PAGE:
In 1982 director Walter Hill (Brewster's Millions) brought together Eddie Murphy (Coming to America) and Nick Nolte (The Prince of Tides) in 48Hrs., a film that has since become attributed with the beginnings of the buddy cop movie genre. Several series, including Beverly Hills Cop and Lethal Weapon, followed this new trend, mostly with great success. Then eight years after the original film, Hill brought a second helping of Murphy and Nolte to the big screen with Another 48 Hrs.
Once again, audiences were reintroduced to the less than compatible team of Cates and Hammond but unlike its predecessor, this second film didn't fare quite as well at the box office. However, Paramount Studios, as part of their restored classic movie series, Paramount Presents, has released both films on Blu-ray, hitting stores this week.
For the last five years, Detective Jack Cates (Nolte) has been investigating a Drug Dealer known as the "Iceman". When he tracks two of the suspects to a racetrack, a shootout occurs with Cates killing one of the suspects in self-defense. However, Internal Affairs begins an investigation and suspends Cates.
Hammond is still in jail because he stole payroll but claims he was framed. When he finally is released, Cates tries to convince Hammond to help Cates clear his name but refuses to give Hammond his $500,000 until he does. Hence, once again this dynamic duo is on the case, with Cates working outside the law and Hammond targeted for death.
Once again Nolte and Murphy have excellent chemistry as their characters despise and insult each other throughout the movie. Brion James (Blade Runner) reprises his role as Detective Kehoe, who has a love/hate, passive-aggressive relationship with Cates. New edition to the sequel, actor Kevin Tighe (K-9) is well cast as Internal Affairs Agent Blake Wilson.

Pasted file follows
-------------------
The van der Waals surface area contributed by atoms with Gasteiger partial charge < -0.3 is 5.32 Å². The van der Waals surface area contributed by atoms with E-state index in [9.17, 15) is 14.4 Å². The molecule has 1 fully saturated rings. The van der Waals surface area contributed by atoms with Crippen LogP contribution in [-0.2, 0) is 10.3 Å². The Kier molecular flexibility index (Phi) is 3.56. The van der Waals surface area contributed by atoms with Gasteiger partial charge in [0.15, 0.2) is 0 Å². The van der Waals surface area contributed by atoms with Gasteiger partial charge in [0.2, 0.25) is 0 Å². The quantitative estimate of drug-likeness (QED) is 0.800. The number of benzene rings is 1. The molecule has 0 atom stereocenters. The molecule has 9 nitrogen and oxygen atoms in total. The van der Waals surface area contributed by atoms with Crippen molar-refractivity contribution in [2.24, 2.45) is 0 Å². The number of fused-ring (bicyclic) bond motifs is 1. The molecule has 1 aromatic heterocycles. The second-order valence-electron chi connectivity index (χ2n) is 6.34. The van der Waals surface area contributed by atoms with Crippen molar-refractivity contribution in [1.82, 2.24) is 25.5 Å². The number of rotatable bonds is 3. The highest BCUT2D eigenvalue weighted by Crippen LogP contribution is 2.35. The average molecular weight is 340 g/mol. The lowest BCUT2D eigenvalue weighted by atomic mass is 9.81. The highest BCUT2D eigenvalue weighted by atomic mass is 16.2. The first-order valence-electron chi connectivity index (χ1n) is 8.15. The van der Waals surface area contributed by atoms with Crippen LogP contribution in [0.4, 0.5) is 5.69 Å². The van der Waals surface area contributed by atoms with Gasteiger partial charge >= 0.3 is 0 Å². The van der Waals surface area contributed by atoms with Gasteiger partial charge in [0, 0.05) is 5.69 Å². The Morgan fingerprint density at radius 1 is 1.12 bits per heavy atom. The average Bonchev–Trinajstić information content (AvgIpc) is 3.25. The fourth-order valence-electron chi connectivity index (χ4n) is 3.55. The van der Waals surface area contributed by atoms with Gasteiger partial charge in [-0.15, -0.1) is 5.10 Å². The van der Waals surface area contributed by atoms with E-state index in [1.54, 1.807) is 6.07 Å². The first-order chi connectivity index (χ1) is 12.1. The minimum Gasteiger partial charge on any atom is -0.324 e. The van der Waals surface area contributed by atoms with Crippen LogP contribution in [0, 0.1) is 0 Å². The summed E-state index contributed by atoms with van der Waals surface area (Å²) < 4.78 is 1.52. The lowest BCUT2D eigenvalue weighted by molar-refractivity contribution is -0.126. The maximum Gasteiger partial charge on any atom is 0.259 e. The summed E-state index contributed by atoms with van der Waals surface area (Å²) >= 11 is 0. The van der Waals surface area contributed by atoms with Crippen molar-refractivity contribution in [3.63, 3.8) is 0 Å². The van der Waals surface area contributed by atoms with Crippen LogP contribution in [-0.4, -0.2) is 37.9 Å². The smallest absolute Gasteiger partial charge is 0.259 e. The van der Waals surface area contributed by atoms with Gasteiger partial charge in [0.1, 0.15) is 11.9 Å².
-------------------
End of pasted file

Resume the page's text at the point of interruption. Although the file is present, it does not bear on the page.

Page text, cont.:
This newly restored version of the movie looks much better than the original release and is heads and tails above even the restored copy of the 48Hrs. Blu-ray. Details are sharp and colors are true. The 1080p resolution is on full display and it is great.
The lossless Dolby TrueHD 5.1 audio is also a pleasure as the sound gets a noticeable upgrade. Gunshots aren't as "tinny" and the dialogue, while mostly front and center, is easily discernable. Ambient noise offers another layer but is minimal.
As with all the Paramount Presents releases, the extras are minimal and previously released in general. The same is true for this version of Another 48hrs. Besides the casing, which includes a replica of the original movie poster, the extras are the new Filmmaker Focus with Director Walter Hill (as opposed to Leonard Maltin) and the theatrical trailer. While Hill's insight is interesting, I'm sure there are some funny outtakes and bloopers that could have been stuck in there as well.
After the critical and financial success of 48hrs., one would hope that the sequel would fare pretty well but, sadly, this was not the case in 1990. The plot is thin, and the dialogue is cheesy. The story isn't as fleshed out as the first movie which makes Another 48hrs. difficult to watch, despite the video and audio improvements on this release. It is exceedingly rare that a sequel is as good, if not better, than the original and unfortunately, Another 48 Hrs. suffers this fate. There is one particularly funny moment at the end of the movie when Cates shoots Hammond (the precursor to Jack and Harry in Speed. The look on Murphy's face is laugh-out-loud hilarious.
Besides the upgraded quality, there isn't much incentive to buy this disc, other than it completes the set of films.
Grade: C+ (mostly for the restoration effort)